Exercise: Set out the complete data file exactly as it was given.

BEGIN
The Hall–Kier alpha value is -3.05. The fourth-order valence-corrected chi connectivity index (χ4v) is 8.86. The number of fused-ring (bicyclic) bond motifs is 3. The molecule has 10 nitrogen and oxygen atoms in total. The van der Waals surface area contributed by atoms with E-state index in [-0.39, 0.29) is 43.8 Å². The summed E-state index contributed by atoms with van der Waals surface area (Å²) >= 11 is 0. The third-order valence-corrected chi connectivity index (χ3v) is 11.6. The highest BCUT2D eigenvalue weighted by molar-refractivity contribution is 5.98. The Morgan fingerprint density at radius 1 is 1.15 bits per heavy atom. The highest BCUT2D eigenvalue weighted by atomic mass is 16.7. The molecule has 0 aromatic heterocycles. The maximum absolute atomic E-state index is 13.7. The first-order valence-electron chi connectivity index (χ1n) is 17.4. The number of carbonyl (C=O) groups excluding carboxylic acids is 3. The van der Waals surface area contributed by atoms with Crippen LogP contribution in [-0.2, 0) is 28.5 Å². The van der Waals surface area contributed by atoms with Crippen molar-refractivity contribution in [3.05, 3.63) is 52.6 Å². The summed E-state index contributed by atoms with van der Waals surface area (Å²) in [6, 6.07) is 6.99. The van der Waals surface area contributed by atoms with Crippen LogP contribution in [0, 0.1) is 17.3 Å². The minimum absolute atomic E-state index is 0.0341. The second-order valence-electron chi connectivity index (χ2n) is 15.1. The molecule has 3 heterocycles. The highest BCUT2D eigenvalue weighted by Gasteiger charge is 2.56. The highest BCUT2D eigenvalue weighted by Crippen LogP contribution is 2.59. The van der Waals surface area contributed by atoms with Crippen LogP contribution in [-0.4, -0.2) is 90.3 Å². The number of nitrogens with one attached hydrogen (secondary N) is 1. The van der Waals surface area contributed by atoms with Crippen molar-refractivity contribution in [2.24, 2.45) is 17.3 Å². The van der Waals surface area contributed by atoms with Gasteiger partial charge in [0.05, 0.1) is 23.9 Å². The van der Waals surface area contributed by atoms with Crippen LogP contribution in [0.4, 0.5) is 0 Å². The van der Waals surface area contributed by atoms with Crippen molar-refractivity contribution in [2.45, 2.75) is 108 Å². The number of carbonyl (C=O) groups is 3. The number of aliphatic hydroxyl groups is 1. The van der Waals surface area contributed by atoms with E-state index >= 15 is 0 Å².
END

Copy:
The Hall–Kier alpha value is -3.05. The fourth-order valence-corrected chi connectivity index (χ4v) is 8.86. The number of fused-ring (bicyclic) bond motifs is 3. The molecule has 10 nitrogen and oxygen atoms in total. The van der Waals surface area contributed by atoms with E-state index in [-0.39, 0.29) is 43.8 Å². The summed E-state index contributed by atoms with van der Waals surface area (Å²) >= 11 is 0. The third-order valence-corrected chi connectivity index (χ3v) is 11.6. The highest BCUT2D eigenvalue weighted by molar-refractivity contribution is 5.98. The Morgan fingerprint density at radius 1 is 1.15 bits per heavy atom. The highest BCUT2D eigenvalue weighted by atomic mass is 16.7. The molecule has 0 aromatic heterocycles. The maximum absolute atomic E-state index is 13.7. The first-order valence-electron chi connectivity index (χ1n) is 17.4. The number of carbonyl (C=O) groups excluding carboxylic acids is 3. The van der Waals surface area contributed by atoms with Crippen LogP contribution in [-0.2, 0) is 28.5 Å². The van der Waals surface area contributed by atoms with Crippen molar-refractivity contribution in [3.05, 3.63) is 52.6 Å². The summed E-state index contributed by atoms with van der Waals surface area (Å²) in [6, 6.07) is 6.99. The van der Waals surface area contributed by atoms with Crippen LogP contribution in [0, 0.1) is 17.3 Å². The minimum absolute atomic E-state index is 0.0341. The second-order valence-electron chi connectivity index (χ2n) is 15.1. The molecule has 3 heterocycles. The highest BCUT2D eigenvalue weighted by Gasteiger charge is 2.56. The highest BCUT2D eigenvalue weighted by Crippen LogP contribution is 2.59. The van der Waals surface area contributed by atoms with Crippen LogP contribution in [-0.4, -0.2) is 90.3 Å². The number of nitrogens with one attached hydrogen (secondary N) is 1. The van der Waals surface area contributed by atoms with Crippen molar-refractivity contribution in [2.24, 2.45) is 17.3 Å². The van der Waals surface area contributed by atoms with Gasteiger partial charge in [0.05, 0.1) is 23.9 Å². The van der Waals surface area contributed by atoms with Crippen LogP contribution in [0.4, 0.5) is 0 Å². The van der Waals surface area contributed by atoms with Crippen molar-refractivity contribution in [2.45, 2.75) is 108 Å². The number of carbonyl (C=O) groups is 3. The number of aliphatic hydroxyl groups is 1. The van der Waals surface area contributed by atoms with E-state index >= 15 is 0 Å².